The ‘Most Wanted’ episode in the ‘Need for Speed’ series arrived in 2005, pitting gamers against AI cops and featuring a heavily modified BMW M3 GTR E46 going sideways on the cover. This BMW M3 GTR in fact.
Suggested by a reader, this top quality recreation of the ‘Most Wanted’ cover star comes from previous bloggee Davanchi M who proves there’s still life in MOCpages once every so often. If Sean Kenney has decided to switch the servers on.
Head there via the link above and evade the cops like it’s 2005!
The name your Mom went by when your Dad met her. You know, before she put on all that weight. Polestar is also the name of Sweden’s coolest new car company, and Volvo’s in-house tuning arm, who launch their new minimalistic-titled ‘1’ later this year. Built in China (as Chinese giant Geely own Volvo these days), the ‘1’ is powered by a 2.0 turbocharged and supercharged in-line four plus a pair of electric motors (yup, it’s a Hybrid), and is expected to produce a combined 600bhp.
We can also expect an astronomical price-tag before more normal (and all electric) Polestars follow, with just 1,500 units of the ‘1’ planned for production. Make that 1,501, because Davanchi M of MOCpages (and a previous ‘Featured TFOL’ here at TLCB, back when that was a thing) has decided to build one more. It’s not just any ‘1’ either, as he’s chosen the insane Khyzyl Saleem edition from the latest ‘Need for Speed’ video game to recreate in Lego form.
With some considerable aero, yellow paint, and a rear wing(s) that resemble a park bench, the Khyzyl Saleem edition somehow makes the standard ‘1’ look rather ordinary. It basically looks like it’s been designed by our Elves. It’s also available on LEGO Ideas should you like it as much as they do and you can find a link to Ideas and all the images at Davanchi’s MOCpage by clicking here.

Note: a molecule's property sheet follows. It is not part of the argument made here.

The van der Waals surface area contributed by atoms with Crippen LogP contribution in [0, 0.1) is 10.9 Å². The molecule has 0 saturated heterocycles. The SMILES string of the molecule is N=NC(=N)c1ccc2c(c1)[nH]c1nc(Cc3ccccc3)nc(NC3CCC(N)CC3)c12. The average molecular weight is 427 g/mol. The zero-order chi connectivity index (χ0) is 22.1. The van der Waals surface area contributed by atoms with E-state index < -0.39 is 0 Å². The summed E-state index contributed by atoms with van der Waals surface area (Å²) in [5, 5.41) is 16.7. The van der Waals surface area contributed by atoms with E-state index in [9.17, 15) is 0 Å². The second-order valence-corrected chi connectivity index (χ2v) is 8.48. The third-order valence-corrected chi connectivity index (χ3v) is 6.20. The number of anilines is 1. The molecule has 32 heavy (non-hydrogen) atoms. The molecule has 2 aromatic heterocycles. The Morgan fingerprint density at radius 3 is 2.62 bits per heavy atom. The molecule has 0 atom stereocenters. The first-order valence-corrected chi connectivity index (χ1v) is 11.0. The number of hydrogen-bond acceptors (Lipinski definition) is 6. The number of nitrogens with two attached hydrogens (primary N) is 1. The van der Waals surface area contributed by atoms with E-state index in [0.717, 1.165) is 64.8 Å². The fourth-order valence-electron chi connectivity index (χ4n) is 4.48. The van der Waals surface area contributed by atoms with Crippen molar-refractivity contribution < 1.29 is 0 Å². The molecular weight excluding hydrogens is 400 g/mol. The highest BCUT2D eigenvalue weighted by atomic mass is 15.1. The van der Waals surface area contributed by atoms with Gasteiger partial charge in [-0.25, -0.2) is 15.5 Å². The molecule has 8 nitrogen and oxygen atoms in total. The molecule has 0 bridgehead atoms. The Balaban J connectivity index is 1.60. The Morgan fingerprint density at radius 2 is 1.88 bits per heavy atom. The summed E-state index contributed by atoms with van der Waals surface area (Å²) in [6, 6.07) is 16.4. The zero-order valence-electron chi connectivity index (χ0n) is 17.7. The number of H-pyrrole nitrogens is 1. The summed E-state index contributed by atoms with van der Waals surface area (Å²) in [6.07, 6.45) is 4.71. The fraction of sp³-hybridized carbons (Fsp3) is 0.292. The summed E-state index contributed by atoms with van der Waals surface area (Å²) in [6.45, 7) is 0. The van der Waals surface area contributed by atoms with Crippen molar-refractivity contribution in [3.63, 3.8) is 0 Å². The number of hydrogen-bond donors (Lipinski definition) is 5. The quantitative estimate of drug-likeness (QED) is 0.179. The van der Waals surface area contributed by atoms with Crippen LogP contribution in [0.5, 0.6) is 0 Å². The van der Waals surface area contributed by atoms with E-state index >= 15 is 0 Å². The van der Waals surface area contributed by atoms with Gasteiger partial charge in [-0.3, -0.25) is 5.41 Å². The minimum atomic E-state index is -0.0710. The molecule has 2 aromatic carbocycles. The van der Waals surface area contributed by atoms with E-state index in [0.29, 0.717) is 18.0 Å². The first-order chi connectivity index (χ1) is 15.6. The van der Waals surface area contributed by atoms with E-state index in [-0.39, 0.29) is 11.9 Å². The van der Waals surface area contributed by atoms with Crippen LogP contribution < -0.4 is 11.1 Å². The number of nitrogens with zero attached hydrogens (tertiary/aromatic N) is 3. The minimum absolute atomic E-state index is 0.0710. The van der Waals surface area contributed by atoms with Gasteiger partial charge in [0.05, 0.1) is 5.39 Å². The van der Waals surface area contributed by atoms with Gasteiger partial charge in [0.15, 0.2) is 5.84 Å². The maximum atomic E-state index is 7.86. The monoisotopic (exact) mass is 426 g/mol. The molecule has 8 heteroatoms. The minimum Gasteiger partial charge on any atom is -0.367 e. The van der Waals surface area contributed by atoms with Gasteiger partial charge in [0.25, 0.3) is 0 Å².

We’ve never played the Death Stranding video game but if its vehicles are anything to go by we might like to. This is one such vehicle from the title, recreated by yu chris of Flickr. Chris’ model includes custom decals, raising suspension, and some of the cleverest ‘weathering’ we’ve ever seen in brick form. Head to Chris’ photostream via the link above to see more.
Well if it is here’s a Scorpion Main battle tank from the game.
Thanks to the seemingly unending series of terrible ‘Warthog’ and ‘Master Chief’ creations that plagued MOCpages for years we’ve actively avoided publishing Halo models here, so ingrained is our hatred of them. However those days are now thankfully long gone and we’re finally able to admit liking a Halo model. Kinda like it being OK to admit to liking Journey’s ‘Don’t stop believing’ now that Glee has finally finished. Just us? OK… No matter, this Halo Scorpion Battle Tank is rather good, it comes from ZiO Chao of Flickr, and there’s more to see at his photostream here.
Confession time. This TLCB writer has never played Fortnite. It’s like admitting you’ve never seen Pulp Fiction. Or read 1984. Both of which are much too old for Fortnite players to know what we’re on about.
Anyway, apparently within the online sensation a school-bus-hot-air-baloon exists for reasons we don’t understand and Flickr’s Wookieewarrior has chosen to recreate it in Lego form. A quick Google of the real deal revealed that not only has Wookiee nailed it, his version looks better than the the slightly ropey looking pixelated one in the game.
Head to Wookiee’s photostream via the link above to see more of the brick-built Battle Bus, whilst we listen to an Oasis CD, read a newspaper, or do whatever it is us old folks are supposed to be doing instead of playing Fortnite.
This magnificent Octan Space Racer – imagined for the iconic video game ‘Wipeout’ – comes from TLCB favourite David Roberts, who has very much taken the ‘more is more’ route with power, and the ‘it’ll be fine’ route with steering. Kinda like a Camaro.
To quote the builder “Built for speed, it was equipped with two massive engines from Whatt & Pritney. Much of the underside of its nose was given to heat exchanger pipes. This cooling array boosted the power of the engines considerably. If the designers had paid as much attention to the steering it might have been a successful racer.”
Yup, a Camaro then. See more at David’s photosteam via the link above.
This writer isn’t old enough to have played Mega Man 2, but looking at this killer Boss he feels like he missed out!
Flickr’s TFDesigns! aka Frost is the builder behind this splendid recreation of the ‘Guts-Dozer’, successfully turning a 2D pixelated video game villain into a 3D brick-built caricature, complete with a giant enraged alien or whatever it was that Mega Man was fighting.
Take a trip to the Skull Fortress circa 1988 via the link above, and if you have no idea what we’re on about you can see this Boss in all his ’80s glory by clicking here!